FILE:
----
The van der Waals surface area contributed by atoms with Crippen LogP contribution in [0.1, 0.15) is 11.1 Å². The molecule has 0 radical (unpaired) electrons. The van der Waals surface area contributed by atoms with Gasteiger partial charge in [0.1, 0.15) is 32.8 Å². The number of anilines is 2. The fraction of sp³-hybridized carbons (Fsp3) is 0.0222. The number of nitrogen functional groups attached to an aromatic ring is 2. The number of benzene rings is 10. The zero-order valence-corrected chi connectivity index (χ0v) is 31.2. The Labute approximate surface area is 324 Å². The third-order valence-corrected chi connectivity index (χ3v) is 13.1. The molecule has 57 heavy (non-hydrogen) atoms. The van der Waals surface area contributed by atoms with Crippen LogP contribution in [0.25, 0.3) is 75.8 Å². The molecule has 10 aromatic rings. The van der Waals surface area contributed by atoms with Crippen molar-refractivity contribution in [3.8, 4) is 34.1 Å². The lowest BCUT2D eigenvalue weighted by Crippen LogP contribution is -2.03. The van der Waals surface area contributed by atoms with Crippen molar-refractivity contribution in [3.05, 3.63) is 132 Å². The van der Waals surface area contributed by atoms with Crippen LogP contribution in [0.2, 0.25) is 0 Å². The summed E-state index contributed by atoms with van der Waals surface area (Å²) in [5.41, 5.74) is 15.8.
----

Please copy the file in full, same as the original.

The van der Waals surface area contributed by atoms with Crippen LogP contribution in [0.1, 0.15) is 11.1 Å². The molecule has 0 radical (unpaired) electrons. The van der Waals surface area contributed by atoms with Gasteiger partial charge in [0.1, 0.15) is 32.8 Å². The number of anilines is 2. The fraction of sp³-hybridized carbons (Fsp3) is 0.0222. The number of nitrogen functional groups attached to an aromatic ring is 2. The number of benzene rings is 10. The zero-order valence-corrected chi connectivity index (χ0v) is 31.2. The Labute approximate surface area is 324 Å². The third-order valence-corrected chi connectivity index (χ3v) is 13.1. The molecule has 57 heavy (non-hydrogen) atoms. The van der Waals surface area contributed by atoms with Crippen LogP contribution in [0.25, 0.3) is 75.8 Å². The molecule has 10 aromatic rings. The van der Waals surface area contributed by atoms with Crippen molar-refractivity contribution in [3.8, 4) is 34.1 Å². The lowest BCUT2D eigenvalue weighted by Crippen LogP contribution is -2.03. The van der Waals surface area contributed by atoms with Crippen molar-refractivity contribution in [3.05, 3.63) is 132 Å². The van der Waals surface area contributed by atoms with Crippen LogP contribution in [0.2, 0.25) is 0 Å². The summed E-state index contributed by atoms with van der Waals surface area (Å²) in [5.41, 5.74) is 15.8.